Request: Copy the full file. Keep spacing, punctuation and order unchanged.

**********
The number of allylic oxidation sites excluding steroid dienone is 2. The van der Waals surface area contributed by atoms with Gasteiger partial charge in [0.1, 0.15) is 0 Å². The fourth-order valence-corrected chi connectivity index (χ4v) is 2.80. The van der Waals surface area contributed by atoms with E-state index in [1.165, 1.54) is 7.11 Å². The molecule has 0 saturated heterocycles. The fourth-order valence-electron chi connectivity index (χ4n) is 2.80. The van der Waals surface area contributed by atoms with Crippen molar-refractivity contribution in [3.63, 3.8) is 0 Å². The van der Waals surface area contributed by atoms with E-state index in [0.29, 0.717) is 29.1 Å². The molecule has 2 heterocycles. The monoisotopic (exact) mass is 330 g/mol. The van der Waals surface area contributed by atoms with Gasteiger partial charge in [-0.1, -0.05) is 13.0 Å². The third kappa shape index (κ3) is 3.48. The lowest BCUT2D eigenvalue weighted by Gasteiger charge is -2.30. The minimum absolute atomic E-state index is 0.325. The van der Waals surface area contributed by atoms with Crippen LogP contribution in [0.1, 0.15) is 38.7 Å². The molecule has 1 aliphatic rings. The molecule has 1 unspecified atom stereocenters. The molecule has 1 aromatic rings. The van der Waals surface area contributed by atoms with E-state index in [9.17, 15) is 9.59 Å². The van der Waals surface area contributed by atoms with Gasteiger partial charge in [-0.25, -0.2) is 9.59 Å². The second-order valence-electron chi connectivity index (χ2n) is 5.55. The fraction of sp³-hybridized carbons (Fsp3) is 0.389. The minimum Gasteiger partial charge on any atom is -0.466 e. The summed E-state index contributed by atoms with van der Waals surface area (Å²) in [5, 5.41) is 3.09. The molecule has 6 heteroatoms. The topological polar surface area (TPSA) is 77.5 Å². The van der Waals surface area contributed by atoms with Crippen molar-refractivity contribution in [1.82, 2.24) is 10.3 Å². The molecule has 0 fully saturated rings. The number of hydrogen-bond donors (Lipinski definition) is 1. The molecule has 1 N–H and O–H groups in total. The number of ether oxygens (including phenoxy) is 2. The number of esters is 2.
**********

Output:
The number of allylic oxidation sites excluding steroid dienone is 2. The van der Waals surface area contributed by atoms with Gasteiger partial charge in [0.1, 0.15) is 0 Å². The fourth-order valence-corrected chi connectivity index (χ4v) is 2.80. The van der Waals surface area contributed by atoms with E-state index in [1.165, 1.54) is 7.11 Å². The molecule has 0 saturated heterocycles. The fourth-order valence-electron chi connectivity index (χ4n) is 2.80. The van der Waals surface area contributed by atoms with Crippen molar-refractivity contribution in [3.63, 3.8) is 0 Å². The van der Waals surface area contributed by atoms with E-state index in [0.29, 0.717) is 29.1 Å². The molecule has 2 heterocycles. The monoisotopic (exact) mass is 330 g/mol. The van der Waals surface area contributed by atoms with Gasteiger partial charge in [-0.1, -0.05) is 13.0 Å². The third kappa shape index (κ3) is 3.48. The lowest BCUT2D eigenvalue weighted by Gasteiger charge is -2.30. The minimum absolute atomic E-state index is 0.325. The van der Waals surface area contributed by atoms with Crippen LogP contribution in [0.1, 0.15) is 38.7 Å². The molecule has 1 aliphatic rings. The molecule has 1 unspecified atom stereocenters. The molecule has 1 aromatic rings. The van der Waals surface area contributed by atoms with E-state index in [9.17, 15) is 9.59 Å². The van der Waals surface area contributed by atoms with Gasteiger partial charge in [-0.25, -0.2) is 9.59 Å². The second-order valence-electron chi connectivity index (χ2n) is 5.55. The fraction of sp³-hybridized carbons (Fsp3) is 0.389. The minimum Gasteiger partial charge on any atom is -0.466 e. The summed E-state index contributed by atoms with van der Waals surface area (Å²) in [5, 5.41) is 3.09. The molecule has 6 heteroatoms. The topological polar surface area (TPSA) is 77.5 Å². The van der Waals surface area contributed by atoms with Crippen molar-refractivity contribution in [1.82, 2.24) is 10.3 Å². The molecule has 0 fully saturated rings. The number of hydrogen-bond donors (Lipinski definition) is 1. The molecule has 1 N–H and O–H groups in total. The number of ether oxygens (including phenoxy) is 2. The number of esters is 2.